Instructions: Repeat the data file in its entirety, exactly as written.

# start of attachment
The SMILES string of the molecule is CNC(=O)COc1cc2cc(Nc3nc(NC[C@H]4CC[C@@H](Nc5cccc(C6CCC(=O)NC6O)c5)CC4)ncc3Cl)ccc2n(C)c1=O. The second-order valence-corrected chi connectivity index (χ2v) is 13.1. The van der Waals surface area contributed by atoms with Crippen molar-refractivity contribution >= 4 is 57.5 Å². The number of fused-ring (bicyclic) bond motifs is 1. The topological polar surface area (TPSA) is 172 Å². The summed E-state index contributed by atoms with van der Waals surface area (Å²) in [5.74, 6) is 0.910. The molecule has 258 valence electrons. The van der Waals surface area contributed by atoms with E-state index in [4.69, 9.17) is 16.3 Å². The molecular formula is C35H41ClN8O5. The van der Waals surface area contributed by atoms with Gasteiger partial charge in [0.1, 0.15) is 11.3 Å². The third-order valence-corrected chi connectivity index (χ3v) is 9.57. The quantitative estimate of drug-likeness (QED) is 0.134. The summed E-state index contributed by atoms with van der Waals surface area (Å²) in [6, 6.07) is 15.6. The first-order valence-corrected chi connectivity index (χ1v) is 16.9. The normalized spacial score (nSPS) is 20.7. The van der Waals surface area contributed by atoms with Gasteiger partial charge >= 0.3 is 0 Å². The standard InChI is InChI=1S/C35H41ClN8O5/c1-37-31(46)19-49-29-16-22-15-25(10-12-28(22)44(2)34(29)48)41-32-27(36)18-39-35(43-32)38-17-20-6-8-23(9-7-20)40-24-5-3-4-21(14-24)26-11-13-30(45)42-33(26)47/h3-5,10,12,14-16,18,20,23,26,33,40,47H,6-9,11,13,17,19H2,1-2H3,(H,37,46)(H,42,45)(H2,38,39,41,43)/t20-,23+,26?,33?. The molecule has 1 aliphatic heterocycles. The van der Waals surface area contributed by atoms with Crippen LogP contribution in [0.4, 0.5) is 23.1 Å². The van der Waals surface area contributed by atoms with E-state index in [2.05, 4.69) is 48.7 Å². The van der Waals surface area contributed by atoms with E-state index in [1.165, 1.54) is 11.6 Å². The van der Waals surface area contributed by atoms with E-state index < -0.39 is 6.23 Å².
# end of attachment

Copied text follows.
The SMILES string of the molecule is CNC(=O)COc1cc2cc(Nc3nc(NC[C@H]4CC[C@@H](Nc5cccc(C6CCC(=O)NC6O)c5)CC4)ncc3Cl)ccc2n(C)c1=O. The second-order valence-corrected chi connectivity index (χ2v) is 13.1. The van der Waals surface area contributed by atoms with Crippen molar-refractivity contribution >= 4 is 57.5 Å². The number of fused-ring (bicyclic) bond motifs is 1. The topological polar surface area (TPSA) is 172 Å². The summed E-state index contributed by atoms with van der Waals surface area (Å²) in [5.74, 6) is 0.910. The molecule has 258 valence electrons. The van der Waals surface area contributed by atoms with E-state index in [4.69, 9.17) is 16.3 Å². The molecular formula is C35H41ClN8O5. The van der Waals surface area contributed by atoms with Gasteiger partial charge in [0.1, 0.15) is 11.3 Å². The third-order valence-corrected chi connectivity index (χ3v) is 9.57. The quantitative estimate of drug-likeness (QED) is 0.134. The summed E-state index contributed by atoms with van der Waals surface area (Å²) in [6, 6.07) is 15.6. The first-order valence-corrected chi connectivity index (χ1v) is 16.9. The normalized spacial score (nSPS) is 20.7. The van der Waals surface area contributed by atoms with Gasteiger partial charge >= 0.3 is 0 Å². The standard InChI is InChI=1S/C35H41ClN8O5/c1-37-31(46)19-49-29-16-22-15-25(10-12-28(22)44(2)34(29)48)41-32-27(36)18-39-35(43-32)38-17-20-6-8-23(9-7-20)40-24-5-3-4-21(14-24)26-11-13-30(45)42-33(26)47/h3-5,10,12,14-16,18,20,23,26,33,40,47H,6-9,11,13,17,19H2,1-2H3,(H,37,46)(H,42,45)(H2,38,39,41,43)/t20-,23+,26?,33?. The molecule has 1 aliphatic heterocycles. The van der Waals surface area contributed by atoms with Crippen LogP contribution in [0.4, 0.5) is 23.1 Å². The van der Waals surface area contributed by atoms with E-state index in [2.05, 4.69) is 48.7 Å². The van der Waals surface area contributed by atoms with E-state index in [1.165, 1.54) is 11.6 Å². The van der Waals surface area contributed by atoms with E-state index < -0.39 is 6.23 Å².